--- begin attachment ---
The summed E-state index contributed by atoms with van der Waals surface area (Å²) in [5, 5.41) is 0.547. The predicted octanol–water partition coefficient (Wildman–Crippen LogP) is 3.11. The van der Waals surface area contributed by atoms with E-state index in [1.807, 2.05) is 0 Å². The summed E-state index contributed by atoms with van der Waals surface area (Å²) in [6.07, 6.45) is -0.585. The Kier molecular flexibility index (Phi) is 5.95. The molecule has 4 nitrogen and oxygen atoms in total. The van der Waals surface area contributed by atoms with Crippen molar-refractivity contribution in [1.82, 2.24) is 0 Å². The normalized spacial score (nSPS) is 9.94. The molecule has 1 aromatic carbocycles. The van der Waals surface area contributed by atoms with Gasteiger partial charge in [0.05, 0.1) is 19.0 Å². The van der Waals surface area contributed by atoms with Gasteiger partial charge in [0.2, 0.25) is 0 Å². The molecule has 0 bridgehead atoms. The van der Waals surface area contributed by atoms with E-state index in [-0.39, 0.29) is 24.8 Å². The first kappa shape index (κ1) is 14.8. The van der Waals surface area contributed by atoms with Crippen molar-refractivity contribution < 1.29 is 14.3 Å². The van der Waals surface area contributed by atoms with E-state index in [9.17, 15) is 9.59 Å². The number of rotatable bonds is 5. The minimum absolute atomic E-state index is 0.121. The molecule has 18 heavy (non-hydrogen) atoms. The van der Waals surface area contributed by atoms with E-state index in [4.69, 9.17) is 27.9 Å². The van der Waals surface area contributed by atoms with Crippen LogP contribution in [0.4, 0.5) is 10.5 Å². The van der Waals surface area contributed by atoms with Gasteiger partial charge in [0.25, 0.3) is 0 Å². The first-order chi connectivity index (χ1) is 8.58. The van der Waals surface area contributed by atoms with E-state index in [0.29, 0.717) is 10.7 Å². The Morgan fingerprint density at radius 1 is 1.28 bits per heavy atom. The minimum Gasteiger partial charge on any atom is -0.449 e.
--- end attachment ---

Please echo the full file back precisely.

The summed E-state index contributed by atoms with van der Waals surface area (Å²) in [5, 5.41) is 0.547. The predicted octanol–water partition coefficient (Wildman–Crippen LogP) is 3.11. The van der Waals surface area contributed by atoms with E-state index in [1.807, 2.05) is 0 Å². The summed E-state index contributed by atoms with van der Waals surface area (Å²) in [6.07, 6.45) is -0.585. The Kier molecular flexibility index (Phi) is 5.95. The molecule has 4 nitrogen and oxygen atoms in total. The van der Waals surface area contributed by atoms with Crippen molar-refractivity contribution in [1.82, 2.24) is 0 Å². The normalized spacial score (nSPS) is 9.94. The molecule has 1 aromatic carbocycles. The van der Waals surface area contributed by atoms with Gasteiger partial charge in [0.05, 0.1) is 19.0 Å². The van der Waals surface area contributed by atoms with Gasteiger partial charge in [0.2, 0.25) is 0 Å². The molecule has 0 bridgehead atoms. The van der Waals surface area contributed by atoms with E-state index in [-0.39, 0.29) is 24.8 Å². The first kappa shape index (κ1) is 14.8. The van der Waals surface area contributed by atoms with Crippen molar-refractivity contribution < 1.29 is 14.3 Å². The van der Waals surface area contributed by atoms with E-state index in [9.17, 15) is 9.59 Å². The number of rotatable bonds is 5. The minimum absolute atomic E-state index is 0.121. The molecule has 18 heavy (non-hydrogen) atoms. The van der Waals surface area contributed by atoms with E-state index in [4.69, 9.17) is 27.9 Å². The van der Waals surface area contributed by atoms with Crippen LogP contribution in [0.4, 0.5) is 10.5 Å². The van der Waals surface area contributed by atoms with Gasteiger partial charge in [0.25, 0.3) is 0 Å². The first-order chi connectivity index (χ1) is 8.58. The van der Waals surface area contributed by atoms with E-state index in [0.29, 0.717) is 10.7 Å². The Morgan fingerprint density at radius 1 is 1.28 bits per heavy atom. The minimum Gasteiger partial charge on any atom is -0.449 e.